Renato Zanelli (1892-1935) was a Chilean tenor who made his mark on the international opera scene during his all too brief career. Born Renato Zanelli Morales in Valparaiso to an Italian father and Chilean mother, he received his education in Europe after his family relocated to Italy in 1894. After returning to his birthplace at the age of 19, Zanelli began studying voice with tenor Angelo Querzé, with whom he worked for the next three years. His debut occurred in Santiago in 1916 as Valentin in Gounod’s Faust. It was as a baritone that Zanelli would build his resume for the next several years. After a successful season in Montevideo, Zanelli moved to New York and auditioned for the Metropolitan Opera. General Manager Giulio Gatti-Casazza offered the young singer a contract and Zanelli made his Met debut in 1919 as Amonasro in Aïda. Sadly, he made little impression (most of the reviews didn’t even bother to mention him) and was soon disenchanted with what the company had to offer him. Zanelli sang seventeen performances of five roles…Amonasro in Aïda, Don Carlo in La Forza del Destino, di Luna in Il Trovatore, Tonio in Pagliacci, Valentin in Faust and Dodon in Le Coq d’Or…as well as fourteen Sunday Night Concerts. After four seasons…bookended by Amonasros…Zanelli decided to call it quits at the Met. Before leaving New York, however, he sang one final baritone role. In a performance of excerpts from Otello in Central Park during the spring of 1923, Zanelli sang Jago to the Moor of Antonio Paoli. He then journeyed to Italy for further vocal study.
Following a year and a half of intensive work with famed vocal coach Dante Lari (teacher of Giovanni Brevario and Gino Vanelli, among others) and conductor Fernando Tanara, Zanelli reemerged as a tenor. His first role in this new fach was Alfredo in La Traviata at the Politeama Giacosa in Naples in October of 1924. The following month, he took on a much more formidable task, Raoul in Gli Ugonotti at the Teatro San Carlo. In a very short time, Zanelli established himself as a dramatic tenor of the first rate with appearances in the major theaters of Venice, Milan, Florence, Bari, Naples, Turin, Parma, Bologna, Fiume, Lisbon, London, Cairo, Buenos Aires and Rio de Janeiro. His repertoire included the leads in La Fanciulla del West, Tosca, Il Trovatore, La Forza del Destino, Aïda, Andrea Chénier, Mefistofele, L’Africana, Carmen, Norma, Nerone, Pagliacci, Tristan und Isolde, Die Walküre, Lohengrin and his greatest achievement, Verdi’s Otello. In 1930, he created the title role in the world premiere of Pizzetti’s Lo Straniero at the Teatro dell’Opera in Rome and sang Otello to the Iago of his brother, Carlo Morelli (1897-1970) at the Teatro dal Verme that same year. In 1933, Zanelli returned to South America for a series of performances in Santiago and Buenos Aires. The tenor’s career was in full swing and he was at the peak of his vocal powers. Heralded as one of the greatest singing actors of his day, Zanelli seemed destined for a lengthy career. Sadly, things did not turn out that way…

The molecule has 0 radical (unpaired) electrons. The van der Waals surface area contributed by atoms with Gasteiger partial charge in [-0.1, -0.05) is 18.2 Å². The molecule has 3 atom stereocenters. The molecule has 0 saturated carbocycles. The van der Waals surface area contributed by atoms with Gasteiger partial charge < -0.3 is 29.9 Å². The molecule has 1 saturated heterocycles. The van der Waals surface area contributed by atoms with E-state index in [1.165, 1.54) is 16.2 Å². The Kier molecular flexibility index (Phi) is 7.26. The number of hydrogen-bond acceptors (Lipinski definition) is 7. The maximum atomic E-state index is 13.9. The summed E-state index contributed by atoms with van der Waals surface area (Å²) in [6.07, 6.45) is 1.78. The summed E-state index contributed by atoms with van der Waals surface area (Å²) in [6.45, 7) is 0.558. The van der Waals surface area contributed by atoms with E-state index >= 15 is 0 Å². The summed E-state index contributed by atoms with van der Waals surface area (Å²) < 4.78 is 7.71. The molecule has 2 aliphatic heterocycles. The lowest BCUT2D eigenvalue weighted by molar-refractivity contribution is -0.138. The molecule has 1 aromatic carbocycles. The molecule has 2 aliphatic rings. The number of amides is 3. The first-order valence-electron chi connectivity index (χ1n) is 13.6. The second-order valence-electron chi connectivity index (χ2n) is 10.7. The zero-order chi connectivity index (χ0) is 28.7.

During much of 1933, Zanelli admitted to feeling poorly, but ignored his symptoms and pushed himself forward to meet the demands of his busy schedule. In October, he managed two performances of Otello in Santiago and a concert in Osorno. These would prove to be the tenor’s final public appearances. In the early part of 1934, Zanelli was back in the U.S. for a string of opera and concert appearances but was forced to cancel when he realized that he was simply too ill to perform. He had lost a tremendous amount of weight and was in such great pain that he finally sought the advice of doctors. Their diagnosis was grim; advanced cancer of the kidney. The tenor fought valiantly against the disease for much of the following year, but lost the battle in the end. Zanelli returned to Chile and died in Santiago on March 25, 1935, just a week shy of his 43rd birthday.
Renato Zanelli made a lasting impression on the operatic world during his tragically brief life. In a career as a tenor that lasted only nine years, he established himself as a preeminent dramatic tenor and one of the leading Italianate Wagnerians of his generation. Unfortunately, his recorded legacy is pitifully lacking. Only a handful of recordings, made for Victor (as a baritone) and H.M.V. (as a tenor), exist to preserve the artistry of this great singing actor. These discs reveal a burly, masculine tenor, with an obvious baritonal foundation and rather muscular top notes. Zanelli uses his voice to great effect and his very theatrical interpretations give us some idea of his work on the opera stage. In this recording, Zanelli sings Tirindelli's delightful song, "O Primavera". This recording, dating from Zanelli's baritone days, was made for the Victor label in Camden, New Jersey on November 29, 1920.